What's we're leaving to the ensuing generations to deal with, and the resultant hell that the ecosystem will continue to go through, is a sad legacy this civilization will be leaving to a posterity yet unnamed. The next century will be an interesting time for those living in that period.
70 Years of Macy's Parades
Gowing up in the midwest, I didn't have a snowball's chance in hell of ever seeing the Macy's Thanksgiving Day Parade live, but I watched all or some of it on TV every year. The floats look big on the tube, and from firsthand experience, I can tell you they are very, very damn big! When a gust of wind comes along, as often happens in those glass canyons, it's all those people on the guide wires can do to hold a 150-million-cubic-foot-of-helium-float from ending up in the stratosphere. I've seen some of those guys go for real short rides — just before they let go of the rope. Wow! What a ride down! I'll stay down here, thanks.
It wasn't until I was actually working in The Big Apple that I had a chance to do that and attend many other events that are part of New York City's legacy to its residents and whomever wishes to participate. I saw about twn minutes of The Parade on TV yesterday, in between our family gathering and feast, football games, computer work and snoozing with my two housecats. They ate turkey like pigs too. Shame on them!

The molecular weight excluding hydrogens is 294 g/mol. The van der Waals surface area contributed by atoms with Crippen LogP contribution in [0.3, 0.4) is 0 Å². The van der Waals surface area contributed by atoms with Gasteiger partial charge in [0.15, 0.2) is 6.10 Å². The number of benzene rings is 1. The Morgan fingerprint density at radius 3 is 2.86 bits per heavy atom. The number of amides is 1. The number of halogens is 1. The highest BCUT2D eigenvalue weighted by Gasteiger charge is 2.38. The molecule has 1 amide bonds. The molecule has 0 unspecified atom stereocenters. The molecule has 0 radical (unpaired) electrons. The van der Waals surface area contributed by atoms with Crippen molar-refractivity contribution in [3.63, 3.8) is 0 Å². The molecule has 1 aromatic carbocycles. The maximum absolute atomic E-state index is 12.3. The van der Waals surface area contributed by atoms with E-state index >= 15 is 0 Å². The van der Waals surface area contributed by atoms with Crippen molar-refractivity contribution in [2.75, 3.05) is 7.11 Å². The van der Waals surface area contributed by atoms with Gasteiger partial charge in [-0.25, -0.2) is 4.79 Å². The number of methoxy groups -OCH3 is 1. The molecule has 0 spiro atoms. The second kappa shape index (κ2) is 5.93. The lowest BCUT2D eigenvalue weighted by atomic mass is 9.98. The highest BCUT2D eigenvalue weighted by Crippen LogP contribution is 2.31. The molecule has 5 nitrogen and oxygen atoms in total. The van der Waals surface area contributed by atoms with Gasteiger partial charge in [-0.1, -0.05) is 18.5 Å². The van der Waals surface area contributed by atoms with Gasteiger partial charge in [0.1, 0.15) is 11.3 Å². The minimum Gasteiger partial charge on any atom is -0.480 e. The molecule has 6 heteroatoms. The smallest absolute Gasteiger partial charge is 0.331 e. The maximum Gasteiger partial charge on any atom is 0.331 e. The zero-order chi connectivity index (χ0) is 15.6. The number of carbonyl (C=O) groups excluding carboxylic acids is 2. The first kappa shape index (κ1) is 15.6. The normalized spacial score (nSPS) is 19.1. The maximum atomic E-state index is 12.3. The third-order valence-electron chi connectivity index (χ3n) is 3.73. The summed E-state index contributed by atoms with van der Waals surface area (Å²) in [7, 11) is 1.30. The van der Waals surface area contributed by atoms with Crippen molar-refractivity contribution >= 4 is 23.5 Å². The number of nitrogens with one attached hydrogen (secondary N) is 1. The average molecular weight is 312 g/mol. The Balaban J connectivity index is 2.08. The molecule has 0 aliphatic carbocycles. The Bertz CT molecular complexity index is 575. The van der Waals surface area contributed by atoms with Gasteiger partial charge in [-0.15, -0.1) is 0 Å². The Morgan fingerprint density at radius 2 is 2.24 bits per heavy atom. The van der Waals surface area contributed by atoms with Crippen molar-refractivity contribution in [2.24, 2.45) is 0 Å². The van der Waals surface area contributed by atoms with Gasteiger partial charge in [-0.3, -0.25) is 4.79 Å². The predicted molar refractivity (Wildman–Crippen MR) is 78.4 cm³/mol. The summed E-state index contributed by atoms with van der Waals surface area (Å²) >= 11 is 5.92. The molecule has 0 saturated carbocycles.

Punch someone out! No, not just anyone: take aim ar Bill Gates, Wacko Jacko, John Tesh, Martha Stewart or William Shatner. Go visit Celebrity Punching Bag and have at it with those you love to hate.
I don't know how I find sites like this, but somehow I run across them. Visit Ed Anger and read all the rants he writes about. Many — like capital punishment and what to do with criminals — I agree with wholeheartedly. Screw the crybaby liberals; reform doesn't work. Simply, quickly and cheaply execute the criminal scum without any mercy.
There'll be some things you'll agree with and many you don't, but it's worth a read when you've nothing else in the email in-basket to answer. Now don't send me any email about some of the stuff; send it to Ed!